The learning processes by which we acquire information and knowledge are many and varied, and the research surrounding them increasingly takes into account factors and aspects that influence the development of our ability to “learn”.
One of these concepts is that of literacy, A term referring to the learning process which takes into account not only individual capacities in terms of literacy, but also the influence that the socio-cultural context and the role of the person have in this process.
What is literacy?
Literacy is understood as the concept that refers to the set of skills and abilities that enable a person to collect and process information in a given context by reading it and transforming it into knowledge, Which can be expressed orally or in writing.
However, the concept of literacy is characterized by an emphasis on the socio-cultural view of learning. In other words, it transcends the boundaries of cognitive skills. Literacy not only takes into account the recognition and understanding through language, but also recognizes the influence of social context, the roles and dynamics of the reader and the writer, as well as the possible interlocutors.
Types of literacy
This socio-cultural conception of learning through written language specifies that various types of literacy can occur. Some of them are the vernacular literacidades, which refer to learning to read in everyday life, and the official or regulated literacidades.
In addition, there are a large number of areas in which literacy can be provided. Learning theorists have come to propose financial literalism, workers’ literalism, critical literalism, information, digital or disciplinary literality, To name a few.
Given this great variability within literacy, the abilities and skills that make a person an expert in a certain type of literacy are also very varied, which means that the ability to read or write is only a part of the set of faculties necessary to develop and achieve literacy in a specific area.
Two concepts are essential to understand the notion of literacy. These are literacy events and literacy practices.
1. Literacy events
Also called literal events, they refer to all everyday or everyday situations in which written language plays a key role. These literacy events are manifested by reading signs, posters, forms, brochures or documents.
However, for these actions to be considered as literacy, the person must have in his repertoire of skills the knowledge of the rules and conformities that are tacitly found in the situation, called literacy practices.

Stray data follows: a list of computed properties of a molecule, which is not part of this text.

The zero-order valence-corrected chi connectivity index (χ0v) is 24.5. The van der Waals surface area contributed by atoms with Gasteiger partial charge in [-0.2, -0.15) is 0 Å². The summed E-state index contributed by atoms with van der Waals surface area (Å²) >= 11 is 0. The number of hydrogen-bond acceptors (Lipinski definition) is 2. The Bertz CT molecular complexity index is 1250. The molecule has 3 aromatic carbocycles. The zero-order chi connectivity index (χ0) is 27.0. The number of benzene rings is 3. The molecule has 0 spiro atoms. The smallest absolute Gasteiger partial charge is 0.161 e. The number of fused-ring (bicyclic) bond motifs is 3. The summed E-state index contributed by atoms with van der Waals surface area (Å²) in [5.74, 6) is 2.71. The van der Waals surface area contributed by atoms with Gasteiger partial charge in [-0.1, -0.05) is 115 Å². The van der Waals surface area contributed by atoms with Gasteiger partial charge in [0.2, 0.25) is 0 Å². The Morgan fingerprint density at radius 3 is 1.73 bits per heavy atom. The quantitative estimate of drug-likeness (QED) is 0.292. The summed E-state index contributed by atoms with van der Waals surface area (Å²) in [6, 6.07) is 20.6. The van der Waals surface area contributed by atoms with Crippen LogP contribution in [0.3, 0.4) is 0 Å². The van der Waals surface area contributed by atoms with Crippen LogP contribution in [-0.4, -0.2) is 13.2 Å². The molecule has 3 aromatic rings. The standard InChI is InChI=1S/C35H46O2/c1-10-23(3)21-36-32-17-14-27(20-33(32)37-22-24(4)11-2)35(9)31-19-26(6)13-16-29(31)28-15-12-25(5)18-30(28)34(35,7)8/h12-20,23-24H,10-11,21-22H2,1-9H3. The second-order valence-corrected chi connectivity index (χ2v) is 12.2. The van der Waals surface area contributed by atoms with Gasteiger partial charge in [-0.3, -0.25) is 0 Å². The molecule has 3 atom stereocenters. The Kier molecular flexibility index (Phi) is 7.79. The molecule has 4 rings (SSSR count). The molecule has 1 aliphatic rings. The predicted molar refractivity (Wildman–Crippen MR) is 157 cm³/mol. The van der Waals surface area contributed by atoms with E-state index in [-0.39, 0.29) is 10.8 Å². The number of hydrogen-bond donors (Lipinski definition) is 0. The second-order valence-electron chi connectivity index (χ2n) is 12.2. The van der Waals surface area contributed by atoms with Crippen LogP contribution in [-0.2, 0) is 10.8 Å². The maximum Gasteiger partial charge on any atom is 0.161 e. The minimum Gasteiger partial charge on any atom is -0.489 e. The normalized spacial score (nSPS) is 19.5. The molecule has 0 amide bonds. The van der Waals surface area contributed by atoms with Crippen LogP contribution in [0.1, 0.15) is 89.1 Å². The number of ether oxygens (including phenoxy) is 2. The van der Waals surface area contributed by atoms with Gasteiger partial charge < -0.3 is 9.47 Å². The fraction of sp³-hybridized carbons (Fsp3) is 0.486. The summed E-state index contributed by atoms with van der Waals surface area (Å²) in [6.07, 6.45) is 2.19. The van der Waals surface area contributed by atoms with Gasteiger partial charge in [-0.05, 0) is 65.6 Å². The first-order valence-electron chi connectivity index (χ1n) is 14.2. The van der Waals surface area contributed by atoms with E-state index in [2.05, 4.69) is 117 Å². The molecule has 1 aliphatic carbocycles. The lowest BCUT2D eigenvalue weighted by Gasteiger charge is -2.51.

2. Literacy practices
Literacy practices, or literacy practices, encompass the social and cultural rules and conformities named above. These add meaning to the situation or context in which the act of reading occurs.
What are the principles to govern it?
From what has been described by the theories that define the concept of literacy, we can break down a number of principles that govern it. These principles are specified in the following statements:
- Acquiring and learning literacy is possible by combining explicit and implicit learning. In addition, these are given gradually so that they can be improved and perfected.
- For literacy to occur, it is necessary mediation or influence of socio-cultural factors.
- These skills can be acquired beyond the school setting and can be developed regardless of socio-cultural group or age.
- In addition to the ability to understand written letters and symbolsLiteracy requires knowledge and interpretation of all kinds of representations of information, such as, for example, icons and graphics.
Finally, to acquire literacy, people need situations or contexts with a meaningful purpose that enables them to put literacy into practice. In the same way, all kinds of opportunities must be presented to apply them in different situations that motivate this.
How does it develop and express itself in learning?
Although there is no “protocol” or fixed and predetermined steps which regulate the process of learning literacy, one can distinguish a series of phases which, although they appear in a diffuse way, can be distinguished. serve to guide us in how people acquire these abilities.
There are three times when literacy thrives: emerging literacy, formal learning, and literacy.
1. Emerging literacy
From the first years of people’s lives, they are exposed to all kinds of information and messages represented in writing, which interpret and work with their uses and meanings.
Before starting school, the child is surrounded by books, advertisements, brochures and catalogs and all kinds of press or documents with letters and symbols, all associated with the culture to which the child belongs. .
This phenomenon, which occurs long before literacy or formal learning, is called emergent literacy and may be reflected in a child’s ability to know how to use a book or what the symbols they perceive refer to.
2. Formal learning
Then begins the school stage during which the person acquires the formal skills that enable literacyIn addition to phonological skills, what begins with self-learning (learning to read and write) will become a means of learning other knowledge.
Along with formal learning, the person acquires, gradually and through the experiences of his daily life, all the necessary skills that make up literacy.
These situations favor the improvement of these capacities which will arrive to become specific literacidades for each of the subjects.